Sunday, 30 March 2014
Turkish Delight Raw Brownies
When I was little I remember having Turkish Delight with my Grandad.
Not the chocolate covered, gelatine filled version sold in every corner shop, instead the traditional version gently flavoured with rose water.
The fact that I shared it with my Grandad, makes it somewhat more special. I've tried to make it, both the traditional way, and other ways for him many different times. I still haven't succeeded.
We've had Turkish Delight sauce.
One of my favourite recipes I found on Pinterest years ago. Courtesy of Judita via Pure Mamas
I love it, and I've adapted it a million different ways since then. I highly recommend trying the original recipe at least once (even if you do halve it. . . the quantities are massive!)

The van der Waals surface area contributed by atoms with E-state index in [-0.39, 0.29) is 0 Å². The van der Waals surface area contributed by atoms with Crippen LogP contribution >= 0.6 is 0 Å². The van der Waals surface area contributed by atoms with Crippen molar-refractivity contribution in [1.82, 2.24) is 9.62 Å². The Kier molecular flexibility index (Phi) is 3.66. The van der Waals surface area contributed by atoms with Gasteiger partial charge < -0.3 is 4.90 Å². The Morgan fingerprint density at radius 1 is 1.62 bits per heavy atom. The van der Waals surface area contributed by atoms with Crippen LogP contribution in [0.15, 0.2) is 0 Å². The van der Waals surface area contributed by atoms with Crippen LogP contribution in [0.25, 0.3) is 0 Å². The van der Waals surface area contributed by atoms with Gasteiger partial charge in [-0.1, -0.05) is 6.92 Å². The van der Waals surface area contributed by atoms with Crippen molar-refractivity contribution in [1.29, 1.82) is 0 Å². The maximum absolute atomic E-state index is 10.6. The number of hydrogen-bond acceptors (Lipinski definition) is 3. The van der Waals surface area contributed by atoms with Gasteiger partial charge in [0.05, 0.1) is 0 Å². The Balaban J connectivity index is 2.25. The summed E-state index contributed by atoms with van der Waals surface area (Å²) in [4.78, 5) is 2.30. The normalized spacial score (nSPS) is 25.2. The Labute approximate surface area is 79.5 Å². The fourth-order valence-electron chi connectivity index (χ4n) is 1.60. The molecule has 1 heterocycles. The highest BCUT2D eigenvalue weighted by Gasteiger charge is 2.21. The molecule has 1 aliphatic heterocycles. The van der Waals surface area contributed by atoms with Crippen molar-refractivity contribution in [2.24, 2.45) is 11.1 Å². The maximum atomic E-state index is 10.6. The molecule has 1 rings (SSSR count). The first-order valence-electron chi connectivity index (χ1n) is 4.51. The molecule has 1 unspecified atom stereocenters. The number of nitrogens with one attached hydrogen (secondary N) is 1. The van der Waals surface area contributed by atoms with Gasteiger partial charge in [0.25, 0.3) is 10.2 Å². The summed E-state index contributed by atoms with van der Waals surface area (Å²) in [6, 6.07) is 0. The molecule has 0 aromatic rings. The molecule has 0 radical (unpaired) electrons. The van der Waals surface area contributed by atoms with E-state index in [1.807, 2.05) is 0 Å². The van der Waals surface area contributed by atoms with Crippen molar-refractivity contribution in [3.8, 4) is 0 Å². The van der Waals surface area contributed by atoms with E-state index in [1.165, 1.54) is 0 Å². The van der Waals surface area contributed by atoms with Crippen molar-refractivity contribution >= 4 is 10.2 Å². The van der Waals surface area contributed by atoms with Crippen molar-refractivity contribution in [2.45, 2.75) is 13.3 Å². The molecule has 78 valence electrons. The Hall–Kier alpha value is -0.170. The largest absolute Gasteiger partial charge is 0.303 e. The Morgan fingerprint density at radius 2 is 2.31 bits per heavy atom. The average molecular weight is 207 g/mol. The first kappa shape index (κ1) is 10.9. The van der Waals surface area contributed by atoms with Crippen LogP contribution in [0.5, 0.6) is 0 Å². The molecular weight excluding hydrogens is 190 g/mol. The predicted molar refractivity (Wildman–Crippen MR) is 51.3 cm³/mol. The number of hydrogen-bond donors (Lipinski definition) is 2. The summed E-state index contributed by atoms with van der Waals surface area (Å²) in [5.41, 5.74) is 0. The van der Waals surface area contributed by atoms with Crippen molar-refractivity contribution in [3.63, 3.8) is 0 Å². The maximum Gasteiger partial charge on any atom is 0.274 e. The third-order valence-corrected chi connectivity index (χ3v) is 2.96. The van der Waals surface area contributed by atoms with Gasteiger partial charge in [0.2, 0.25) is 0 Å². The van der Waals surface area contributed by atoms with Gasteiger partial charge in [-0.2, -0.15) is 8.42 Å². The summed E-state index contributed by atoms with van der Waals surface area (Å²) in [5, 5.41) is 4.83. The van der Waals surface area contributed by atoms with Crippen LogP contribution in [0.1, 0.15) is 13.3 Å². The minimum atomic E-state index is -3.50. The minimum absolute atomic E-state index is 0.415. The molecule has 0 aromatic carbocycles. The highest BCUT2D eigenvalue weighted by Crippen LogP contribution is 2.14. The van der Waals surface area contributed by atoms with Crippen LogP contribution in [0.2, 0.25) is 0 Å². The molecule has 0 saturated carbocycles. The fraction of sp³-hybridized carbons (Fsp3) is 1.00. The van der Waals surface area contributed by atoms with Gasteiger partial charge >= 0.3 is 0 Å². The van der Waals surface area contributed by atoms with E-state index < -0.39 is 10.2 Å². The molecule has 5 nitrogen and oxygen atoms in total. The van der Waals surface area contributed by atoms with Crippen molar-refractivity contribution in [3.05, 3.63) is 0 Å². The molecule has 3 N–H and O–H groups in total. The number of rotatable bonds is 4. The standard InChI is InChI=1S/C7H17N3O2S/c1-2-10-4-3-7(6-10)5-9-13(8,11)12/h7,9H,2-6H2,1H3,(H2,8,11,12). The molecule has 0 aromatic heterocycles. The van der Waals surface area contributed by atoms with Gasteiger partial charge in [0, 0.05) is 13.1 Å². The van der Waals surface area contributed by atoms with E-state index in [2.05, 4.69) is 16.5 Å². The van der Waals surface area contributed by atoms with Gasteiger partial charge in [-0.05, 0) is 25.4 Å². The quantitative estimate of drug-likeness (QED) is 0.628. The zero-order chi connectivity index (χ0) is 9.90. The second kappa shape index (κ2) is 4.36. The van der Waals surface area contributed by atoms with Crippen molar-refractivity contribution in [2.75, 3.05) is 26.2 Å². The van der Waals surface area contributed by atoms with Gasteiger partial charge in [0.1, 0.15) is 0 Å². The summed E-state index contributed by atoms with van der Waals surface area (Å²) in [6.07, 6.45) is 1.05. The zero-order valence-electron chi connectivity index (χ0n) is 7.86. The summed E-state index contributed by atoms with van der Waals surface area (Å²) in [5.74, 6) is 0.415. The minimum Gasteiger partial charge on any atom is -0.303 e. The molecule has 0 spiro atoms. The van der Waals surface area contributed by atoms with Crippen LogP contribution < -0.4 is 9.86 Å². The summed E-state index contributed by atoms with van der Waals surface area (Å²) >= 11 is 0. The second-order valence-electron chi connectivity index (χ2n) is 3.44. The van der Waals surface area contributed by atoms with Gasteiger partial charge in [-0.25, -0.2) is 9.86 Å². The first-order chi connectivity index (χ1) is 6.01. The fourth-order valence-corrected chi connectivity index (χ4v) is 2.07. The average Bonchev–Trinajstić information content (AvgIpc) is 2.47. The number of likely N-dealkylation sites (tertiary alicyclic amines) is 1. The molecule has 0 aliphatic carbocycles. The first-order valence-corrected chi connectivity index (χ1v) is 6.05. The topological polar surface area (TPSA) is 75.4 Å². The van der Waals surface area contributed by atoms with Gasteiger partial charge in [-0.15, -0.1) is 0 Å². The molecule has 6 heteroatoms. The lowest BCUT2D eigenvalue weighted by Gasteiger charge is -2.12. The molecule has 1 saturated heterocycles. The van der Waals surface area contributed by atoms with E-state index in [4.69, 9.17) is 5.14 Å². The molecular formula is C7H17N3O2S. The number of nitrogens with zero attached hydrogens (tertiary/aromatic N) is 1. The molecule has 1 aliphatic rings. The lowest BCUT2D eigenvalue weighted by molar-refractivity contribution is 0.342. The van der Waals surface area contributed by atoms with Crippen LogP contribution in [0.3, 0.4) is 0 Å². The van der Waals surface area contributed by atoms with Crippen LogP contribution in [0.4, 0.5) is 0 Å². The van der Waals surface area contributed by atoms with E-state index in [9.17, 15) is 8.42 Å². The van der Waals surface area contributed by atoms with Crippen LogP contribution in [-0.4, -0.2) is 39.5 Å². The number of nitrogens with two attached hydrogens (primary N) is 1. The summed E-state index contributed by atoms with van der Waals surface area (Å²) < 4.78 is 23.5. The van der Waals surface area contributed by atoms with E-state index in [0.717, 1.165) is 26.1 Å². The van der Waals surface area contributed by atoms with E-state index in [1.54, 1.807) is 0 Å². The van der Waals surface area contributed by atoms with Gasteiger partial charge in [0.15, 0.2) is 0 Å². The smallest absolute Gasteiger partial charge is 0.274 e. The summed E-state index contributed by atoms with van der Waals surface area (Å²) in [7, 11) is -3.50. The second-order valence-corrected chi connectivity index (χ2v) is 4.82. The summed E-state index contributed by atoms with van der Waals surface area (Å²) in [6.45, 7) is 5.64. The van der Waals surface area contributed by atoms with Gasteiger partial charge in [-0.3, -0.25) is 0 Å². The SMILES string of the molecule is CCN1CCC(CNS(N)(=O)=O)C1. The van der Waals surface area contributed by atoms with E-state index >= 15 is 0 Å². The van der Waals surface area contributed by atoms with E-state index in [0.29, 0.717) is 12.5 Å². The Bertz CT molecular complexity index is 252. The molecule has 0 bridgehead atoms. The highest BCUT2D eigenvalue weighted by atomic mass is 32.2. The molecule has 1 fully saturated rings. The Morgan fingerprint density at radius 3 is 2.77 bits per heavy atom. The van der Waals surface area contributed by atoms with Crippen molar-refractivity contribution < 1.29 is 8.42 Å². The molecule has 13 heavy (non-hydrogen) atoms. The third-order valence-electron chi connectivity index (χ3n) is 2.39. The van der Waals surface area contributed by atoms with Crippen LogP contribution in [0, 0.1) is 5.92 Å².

The whole concept of raw interests me so much. I'm currently just not ready to attempt it, nor do I have sufficient knowledge to go that way!
Is anyone out there Raw? I'd love to hear from you, tips/ tricks/ favourite recipes etc!
Until I know enough, I'm going to continue educating myself (I did read about warm raw soup. . I didn't really understand it. . . although I do know that there is a certain temperature things aren't supposed to go over)
And I'm going to educate myself with more of this!
I made a batch of this for an 80th birthday party. . . sometimes I add 1 tbsp of Carob in, but I've learnt that people of that generation can be quite blunt and cutting. They say what they mean without thinking twice. I've also learnt that if they don't like something. They'll let you know.
Carob is so subjective. I know most find it crazy bitter. (I love it - I took most of the refined sugar out of my diet, and I have less of a sweet tooth now. Since January all I have eaten is one doughnut, and I really didn't even enjoy it. It sounds ridiculous I know, but I'm more than content with these raw brownies, which are, FYI, amazing!)
If you're not a fan of rose water, just replace it with vanilla, and these will make some delicious raw chocolate brownies.